Cold on a motorbike is like being beaten with cold hammers while being kicked with cold boots, a bone
crushing cold. The wind's enveloping hands squeeze the heat out of my body and whisk it away.
Caught in a cold October rain, the raindrops don't even feel like water. They sting like shards of stone
thrown from the skies by a demon intent on smashing through my visor. I expect to arrive at my
destination with my face streaked with blood, but that's just an illusion in my mind. The misery of
nerves endings that evolved to be comfortable.
Despite this, I cant give up my motorbike even in the cold of winter and I rush to get on it in the sun of
a summers day.
Lapses of sanity are common among motorcyclists. When you let your bike into your life you're
"Motorcycle Entitlement" is stamped on your driver's license as if "motorcycle" was just another of
your physical characteristics, or maybe a mental condition. But when warm weather finally arrives
with a rush of warmth, all those cold snaps and demon rainstorms are paid off in full because a
summers riding is worth any price.
A motorbike is not just a two-wheeled car. The difference between driving a car and climbing onto a
bike is the difference between watching TV and actually living your life.
We spend most of our lives sealed in boxes and cars are just more rolling boxes that shuffle us from
home-box to work-box and back. Entombed in stale air, temperature regulated, sound insulated, and
smelling of air freshner and ashtrays.
On a bike I know I'm alive. When I ride, even the familiar seems strange and glorious. The air has a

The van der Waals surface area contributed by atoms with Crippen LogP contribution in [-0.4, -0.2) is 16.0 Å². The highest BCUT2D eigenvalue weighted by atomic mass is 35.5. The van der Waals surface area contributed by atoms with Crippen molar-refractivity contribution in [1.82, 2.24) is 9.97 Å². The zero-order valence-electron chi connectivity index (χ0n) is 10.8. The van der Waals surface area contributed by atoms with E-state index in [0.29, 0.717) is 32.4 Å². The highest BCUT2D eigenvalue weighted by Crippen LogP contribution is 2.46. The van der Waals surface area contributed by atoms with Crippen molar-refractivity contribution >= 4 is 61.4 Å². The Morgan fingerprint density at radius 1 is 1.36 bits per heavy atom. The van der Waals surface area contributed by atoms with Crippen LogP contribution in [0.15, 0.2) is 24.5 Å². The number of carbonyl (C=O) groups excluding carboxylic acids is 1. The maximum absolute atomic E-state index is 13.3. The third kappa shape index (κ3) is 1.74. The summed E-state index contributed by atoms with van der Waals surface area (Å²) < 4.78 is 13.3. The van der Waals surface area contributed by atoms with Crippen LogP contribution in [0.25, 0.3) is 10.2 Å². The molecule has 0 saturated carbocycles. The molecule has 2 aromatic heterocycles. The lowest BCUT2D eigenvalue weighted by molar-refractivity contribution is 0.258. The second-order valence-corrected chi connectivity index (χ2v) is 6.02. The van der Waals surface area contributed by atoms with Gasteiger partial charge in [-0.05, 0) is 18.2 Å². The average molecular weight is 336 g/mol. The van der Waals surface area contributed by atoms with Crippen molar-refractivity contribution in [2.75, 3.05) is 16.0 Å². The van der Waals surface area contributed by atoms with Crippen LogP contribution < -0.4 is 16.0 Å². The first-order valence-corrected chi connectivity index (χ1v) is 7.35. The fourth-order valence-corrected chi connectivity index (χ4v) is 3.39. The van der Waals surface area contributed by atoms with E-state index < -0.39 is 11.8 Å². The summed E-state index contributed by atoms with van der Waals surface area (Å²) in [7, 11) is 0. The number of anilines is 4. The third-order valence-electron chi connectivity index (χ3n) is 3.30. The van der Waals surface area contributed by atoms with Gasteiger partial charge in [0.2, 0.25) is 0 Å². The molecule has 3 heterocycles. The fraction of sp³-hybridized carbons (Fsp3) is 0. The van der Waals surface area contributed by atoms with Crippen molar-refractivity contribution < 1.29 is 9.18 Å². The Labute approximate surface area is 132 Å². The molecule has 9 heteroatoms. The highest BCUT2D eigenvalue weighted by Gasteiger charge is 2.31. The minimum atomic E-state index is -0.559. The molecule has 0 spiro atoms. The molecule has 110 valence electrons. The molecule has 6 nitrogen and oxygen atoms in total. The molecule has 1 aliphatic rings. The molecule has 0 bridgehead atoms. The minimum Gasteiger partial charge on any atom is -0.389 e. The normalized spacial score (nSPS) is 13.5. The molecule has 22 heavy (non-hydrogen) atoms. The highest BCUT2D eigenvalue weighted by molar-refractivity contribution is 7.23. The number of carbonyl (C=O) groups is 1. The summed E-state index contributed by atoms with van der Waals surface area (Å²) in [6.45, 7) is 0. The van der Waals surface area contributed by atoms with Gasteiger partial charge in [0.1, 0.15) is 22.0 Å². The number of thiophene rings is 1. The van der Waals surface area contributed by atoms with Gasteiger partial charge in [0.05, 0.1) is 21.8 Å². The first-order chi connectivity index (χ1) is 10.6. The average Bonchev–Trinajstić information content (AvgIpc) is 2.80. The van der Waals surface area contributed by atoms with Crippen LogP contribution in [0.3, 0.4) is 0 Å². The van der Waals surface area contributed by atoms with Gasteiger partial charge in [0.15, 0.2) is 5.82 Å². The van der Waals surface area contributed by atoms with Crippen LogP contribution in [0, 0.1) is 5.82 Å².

weight and substance as I push through it and its touch is as intimate as water is to a swimmer. I feel
the cool wells of air that pool under trees and the warm spokes of light that fall through them. I can
see everything in a sweeping panorama, unrestricted by ceiling or dashboard.
Sometimes I hear music. Like hearing phantom telephones in the shower or false doorbells when
vacuuming; the pattern-loving brain, seeking signals in the noise, finds acoustic ghosts in the wind's
But on a bike I hear the whole song. Its rock 'n roll by a dark orchestra hidden in the air and
discovered with the surge of speed released by a twist of the wrist. In the summer, as the speed
builds, smells become uncannily vivid. All the individual tree smells and flower smells and grass smells
flit by like notes in a great roaring symphony.
Sometimes the smells evoke memories so strongly it's as though the past hangs invisible in the air
around me, waiting there for my roaring two wheeled time machine to unlock it. A ride on a summer
afternoon can border on the rapturous. The sheer volume and variety of stimuli is like a bath of joy for
my nervous system, a massage for my brain.
A systems check for my soul.
It rips the smiles out of me. I can find myself dour, depressed, apathetic, numb from the painful
experiences of my life. And then, on two wheels, big, ragged, windy smiles flap against the side of my
face, billowing out of me like air from a decompressing whoopee cushion.
Transportation is merely a secondary function. A bike is a joy machine. A machine of wonders, a metal
bird, a motorized prosthetic. It's light and dark and shiny and dirty and warm and cold, all lapping
over each other. A conduit of grace. A catalyst for bonding the gritty and the holy. I dont think of
myself as a biker, but I've had a handful of scooters and bikes over the years and slept under my
share of bridges. I wouldn't trade one second of either the good times or the misery.
When I put my helmet on, the stress and strain of daily life vanishes. The burdons I carry fall away
like leaves from an autumn tree.
When I am riding, you cant see my face, you cant see who I am. But inside... inside there is a smile. A
cheshire cat grin that isnt there when my full face mask is off.
Learning to ride was one of the best things I've ever done.
Cars lie to us and tell us we're safe. That we are powerful, and in control. The air-conditioning fans
murmur empty assurances and whisper, "Sleep... sleep...".
Motorcycles tell us a stark and more useful truth: we are small and we are exposed, and we are
probably moving too fast for our own good, but with every face tearing acceleration, every sweeping
corner, every amazing ride...